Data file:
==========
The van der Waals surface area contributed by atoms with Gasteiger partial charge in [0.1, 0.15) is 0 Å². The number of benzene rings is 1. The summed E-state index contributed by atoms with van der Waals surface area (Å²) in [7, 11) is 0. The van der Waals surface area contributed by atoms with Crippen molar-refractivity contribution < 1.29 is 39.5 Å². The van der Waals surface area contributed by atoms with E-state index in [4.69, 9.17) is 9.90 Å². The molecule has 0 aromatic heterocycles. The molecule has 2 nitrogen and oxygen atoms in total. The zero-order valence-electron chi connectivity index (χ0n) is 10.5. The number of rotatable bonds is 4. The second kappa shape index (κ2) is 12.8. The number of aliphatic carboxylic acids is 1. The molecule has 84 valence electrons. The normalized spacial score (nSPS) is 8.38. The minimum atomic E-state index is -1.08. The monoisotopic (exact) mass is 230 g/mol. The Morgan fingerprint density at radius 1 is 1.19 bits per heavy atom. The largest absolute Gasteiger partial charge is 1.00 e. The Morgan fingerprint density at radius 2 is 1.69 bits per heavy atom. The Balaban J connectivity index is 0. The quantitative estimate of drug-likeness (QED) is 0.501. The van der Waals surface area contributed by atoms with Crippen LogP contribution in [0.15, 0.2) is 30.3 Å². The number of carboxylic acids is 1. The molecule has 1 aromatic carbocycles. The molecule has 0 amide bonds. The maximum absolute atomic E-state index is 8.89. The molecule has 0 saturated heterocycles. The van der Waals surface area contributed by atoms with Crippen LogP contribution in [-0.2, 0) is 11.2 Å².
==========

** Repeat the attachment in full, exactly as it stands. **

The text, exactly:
The van der Waals surface area contributed by atoms with Gasteiger partial charge in [0.1, 0.15) is 0 Å². The number of benzene rings is 1. The summed E-state index contributed by atoms with van der Waals surface area (Å²) in [7, 11) is 0. The van der Waals surface area contributed by atoms with Crippen molar-refractivity contribution < 1.29 is 39.5 Å². The van der Waals surface area contributed by atoms with E-state index in [4.69, 9.17) is 9.90 Å². The molecule has 0 aromatic heterocycles. The molecule has 2 nitrogen and oxygen atoms in total. The zero-order valence-electron chi connectivity index (χ0n) is 10.5. The number of rotatable bonds is 4. The second kappa shape index (κ2) is 12.8. The number of aliphatic carboxylic acids is 1. The molecule has 84 valence electrons. The normalized spacial score (nSPS) is 8.38. The minimum atomic E-state index is -1.08. The monoisotopic (exact) mass is 230 g/mol. The Morgan fingerprint density at radius 1 is 1.19 bits per heavy atom. The largest absolute Gasteiger partial charge is 1.00 e. The Morgan fingerprint density at radius 2 is 1.69 bits per heavy atom. The Balaban J connectivity index is 0. The quantitative estimate of drug-likeness (QED) is 0.501. The van der Waals surface area contributed by atoms with Crippen LogP contribution in [0.15, 0.2) is 30.3 Å². The number of carboxylic acids is 1. The molecule has 1 aromatic carbocycles. The molecule has 0 amide bonds. The maximum absolute atomic E-state index is 8.89. The molecule has 0 saturated heterocycles. The van der Waals surface area contributed by atoms with Crippen LogP contribution in [-0.2, 0) is 11.2 Å².